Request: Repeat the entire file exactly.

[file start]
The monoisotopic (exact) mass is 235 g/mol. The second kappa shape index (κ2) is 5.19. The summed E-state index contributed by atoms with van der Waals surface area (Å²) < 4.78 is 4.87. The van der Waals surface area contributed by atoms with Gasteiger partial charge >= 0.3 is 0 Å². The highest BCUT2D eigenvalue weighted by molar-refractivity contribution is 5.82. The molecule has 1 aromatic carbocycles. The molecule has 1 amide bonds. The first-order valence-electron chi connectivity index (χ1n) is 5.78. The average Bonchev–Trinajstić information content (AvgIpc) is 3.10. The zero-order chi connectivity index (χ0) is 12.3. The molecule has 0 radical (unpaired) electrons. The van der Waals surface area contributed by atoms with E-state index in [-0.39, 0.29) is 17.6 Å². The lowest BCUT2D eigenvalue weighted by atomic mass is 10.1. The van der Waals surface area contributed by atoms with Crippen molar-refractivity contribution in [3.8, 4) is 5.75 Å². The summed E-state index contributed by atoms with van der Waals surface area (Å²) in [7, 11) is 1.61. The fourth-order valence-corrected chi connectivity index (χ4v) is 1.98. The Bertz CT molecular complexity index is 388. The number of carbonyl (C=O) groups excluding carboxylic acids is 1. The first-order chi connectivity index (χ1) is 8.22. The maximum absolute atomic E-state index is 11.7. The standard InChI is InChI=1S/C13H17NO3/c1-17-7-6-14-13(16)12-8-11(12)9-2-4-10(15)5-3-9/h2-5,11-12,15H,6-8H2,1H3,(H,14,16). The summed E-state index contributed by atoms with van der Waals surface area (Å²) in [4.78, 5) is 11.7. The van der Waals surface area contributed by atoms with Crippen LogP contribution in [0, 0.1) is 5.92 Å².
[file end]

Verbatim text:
The monoisotopic (exact) mass is 235 g/mol. The second kappa shape index (κ2) is 5.19. The summed E-state index contributed by atoms with van der Waals surface area (Å²) < 4.78 is 4.87. The van der Waals surface area contributed by atoms with Gasteiger partial charge >= 0.3 is 0 Å². The highest BCUT2D eigenvalue weighted by molar-refractivity contribution is 5.82. The molecule has 1 aromatic carbocycles. The molecule has 1 amide bonds. The first-order valence-electron chi connectivity index (χ1n) is 5.78. The average Bonchev–Trinajstić information content (AvgIpc) is 3.10. The zero-order chi connectivity index (χ0) is 12.3. The molecule has 0 radical (unpaired) electrons. The van der Waals surface area contributed by atoms with E-state index in [-0.39, 0.29) is 17.6 Å². The lowest BCUT2D eigenvalue weighted by atomic mass is 10.1. The van der Waals surface area contributed by atoms with Crippen molar-refractivity contribution in [3.8, 4) is 5.75 Å². The summed E-state index contributed by atoms with van der Waals surface area (Å²) in [7, 11) is 1.61. The fourth-order valence-corrected chi connectivity index (χ4v) is 1.98. The Bertz CT molecular complexity index is 388. The number of carbonyl (C=O) groups excluding carboxylic acids is 1. The first-order chi connectivity index (χ1) is 8.22. The maximum absolute atomic E-state index is 11.7. The standard InChI is InChI=1S/C13H17NO3/c1-17-7-6-14-13(16)12-8-11(12)9-2-4-10(15)5-3-9/h2-5,11-12,15H,6-8H2,1H3,(H,14,16). The summed E-state index contributed by atoms with van der Waals surface area (Å²) in [4.78, 5) is 11.7. The van der Waals surface area contributed by atoms with Crippen LogP contribution in [0, 0.1) is 5.92 Å².